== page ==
Lay Theories of Happiness
- Cite this article as:
- Furnham, A. & Cheng, H. Journal of Happiness Studies (2000) 1: 227. doi:10.1023/A:1010027611587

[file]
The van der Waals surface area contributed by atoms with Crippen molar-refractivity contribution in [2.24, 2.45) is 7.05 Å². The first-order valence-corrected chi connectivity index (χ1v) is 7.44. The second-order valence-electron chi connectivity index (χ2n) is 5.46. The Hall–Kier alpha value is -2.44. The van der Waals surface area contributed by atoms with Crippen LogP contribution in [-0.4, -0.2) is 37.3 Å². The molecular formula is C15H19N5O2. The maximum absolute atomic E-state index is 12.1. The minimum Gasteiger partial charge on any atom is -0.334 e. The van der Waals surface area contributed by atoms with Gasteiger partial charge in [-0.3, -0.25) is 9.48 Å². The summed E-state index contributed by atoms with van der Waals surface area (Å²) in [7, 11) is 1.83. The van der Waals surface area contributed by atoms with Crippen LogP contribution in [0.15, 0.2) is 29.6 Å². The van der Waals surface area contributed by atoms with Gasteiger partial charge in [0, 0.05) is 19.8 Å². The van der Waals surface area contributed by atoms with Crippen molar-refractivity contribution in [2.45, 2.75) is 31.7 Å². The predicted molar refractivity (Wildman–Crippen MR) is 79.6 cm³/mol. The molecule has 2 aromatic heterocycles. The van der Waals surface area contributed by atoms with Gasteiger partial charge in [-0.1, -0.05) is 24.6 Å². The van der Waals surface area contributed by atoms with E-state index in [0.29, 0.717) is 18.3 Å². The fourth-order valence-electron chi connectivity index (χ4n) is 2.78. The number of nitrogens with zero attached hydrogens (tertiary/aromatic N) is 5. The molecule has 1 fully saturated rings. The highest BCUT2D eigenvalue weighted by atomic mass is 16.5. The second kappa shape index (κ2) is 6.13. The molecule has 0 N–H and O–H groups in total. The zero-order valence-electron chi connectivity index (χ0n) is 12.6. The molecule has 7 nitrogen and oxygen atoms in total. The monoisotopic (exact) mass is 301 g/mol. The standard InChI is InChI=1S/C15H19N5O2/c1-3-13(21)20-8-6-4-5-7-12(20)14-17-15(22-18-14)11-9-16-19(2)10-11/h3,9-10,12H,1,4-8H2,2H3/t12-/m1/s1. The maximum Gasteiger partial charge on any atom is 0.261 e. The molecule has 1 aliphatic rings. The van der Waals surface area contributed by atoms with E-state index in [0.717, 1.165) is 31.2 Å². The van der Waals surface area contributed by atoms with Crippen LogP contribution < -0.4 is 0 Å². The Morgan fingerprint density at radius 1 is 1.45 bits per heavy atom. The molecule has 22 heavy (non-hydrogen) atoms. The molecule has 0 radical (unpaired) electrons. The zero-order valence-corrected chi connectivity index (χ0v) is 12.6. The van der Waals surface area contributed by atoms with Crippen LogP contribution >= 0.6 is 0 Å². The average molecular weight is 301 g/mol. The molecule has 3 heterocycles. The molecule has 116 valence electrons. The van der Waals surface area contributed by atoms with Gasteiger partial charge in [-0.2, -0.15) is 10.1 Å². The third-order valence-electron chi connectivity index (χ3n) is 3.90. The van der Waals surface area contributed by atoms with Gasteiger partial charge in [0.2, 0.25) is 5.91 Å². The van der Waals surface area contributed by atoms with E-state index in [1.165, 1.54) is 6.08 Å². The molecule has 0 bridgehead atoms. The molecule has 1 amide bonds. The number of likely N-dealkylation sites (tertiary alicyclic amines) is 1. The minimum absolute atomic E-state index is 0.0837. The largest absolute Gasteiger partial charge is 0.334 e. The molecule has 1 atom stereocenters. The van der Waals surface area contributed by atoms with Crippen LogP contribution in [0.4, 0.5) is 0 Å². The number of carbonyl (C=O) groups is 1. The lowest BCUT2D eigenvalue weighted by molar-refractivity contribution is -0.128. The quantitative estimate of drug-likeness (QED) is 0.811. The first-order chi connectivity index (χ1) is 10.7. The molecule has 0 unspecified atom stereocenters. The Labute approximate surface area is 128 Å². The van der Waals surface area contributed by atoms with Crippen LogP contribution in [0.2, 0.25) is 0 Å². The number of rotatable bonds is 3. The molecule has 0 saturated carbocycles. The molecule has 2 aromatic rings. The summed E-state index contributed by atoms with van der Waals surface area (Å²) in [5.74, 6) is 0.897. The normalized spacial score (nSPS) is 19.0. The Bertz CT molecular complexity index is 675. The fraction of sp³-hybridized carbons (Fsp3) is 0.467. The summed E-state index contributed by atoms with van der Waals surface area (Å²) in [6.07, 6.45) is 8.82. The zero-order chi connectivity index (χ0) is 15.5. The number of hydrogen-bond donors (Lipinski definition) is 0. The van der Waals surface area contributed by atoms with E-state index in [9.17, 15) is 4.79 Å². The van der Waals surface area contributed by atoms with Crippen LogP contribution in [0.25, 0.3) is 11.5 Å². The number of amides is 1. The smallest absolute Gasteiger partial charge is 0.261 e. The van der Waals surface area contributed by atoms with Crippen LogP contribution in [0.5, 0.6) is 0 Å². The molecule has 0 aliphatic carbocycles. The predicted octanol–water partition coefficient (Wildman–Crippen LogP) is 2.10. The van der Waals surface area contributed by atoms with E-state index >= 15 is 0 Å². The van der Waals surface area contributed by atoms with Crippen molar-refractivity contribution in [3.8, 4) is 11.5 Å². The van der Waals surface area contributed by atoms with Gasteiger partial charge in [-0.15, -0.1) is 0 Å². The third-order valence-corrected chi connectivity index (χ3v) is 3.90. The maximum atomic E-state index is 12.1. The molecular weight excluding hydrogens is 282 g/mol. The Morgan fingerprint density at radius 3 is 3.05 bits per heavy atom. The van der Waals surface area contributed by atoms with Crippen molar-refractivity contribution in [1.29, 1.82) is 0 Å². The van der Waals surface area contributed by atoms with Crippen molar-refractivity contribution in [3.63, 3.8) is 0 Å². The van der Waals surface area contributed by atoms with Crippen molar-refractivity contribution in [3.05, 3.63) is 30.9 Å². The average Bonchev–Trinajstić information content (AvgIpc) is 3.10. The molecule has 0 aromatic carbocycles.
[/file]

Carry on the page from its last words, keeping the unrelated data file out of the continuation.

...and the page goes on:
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Over 230 young people completed a battery of questionnaires measuring personality, self-esteem, and happiness as well as one developed specifically for this study on their “theories of the causes of happiness”. The 36 causes factored into six internally coherent and interpretable factors. Self-reported happiness, extraversion and sex were correlated with the lay theory factors. Four of the six factors were modestly (r < 0.20) correlated with the Oxford Happiness Inventory (OHI) scores. Path analysis, using the OHI as the dependent variable, showed self-esteem, extraversion and neuroticism direct predictors of happiness but that among the lay theories, only lay theories about optimism and contentment were direct predictors. Personality and demographic variables did predict the lay theories but the latter did not act as moderator or mediating factors between the former and happiness. The role and function of lay theories with respect to happiness are discussed.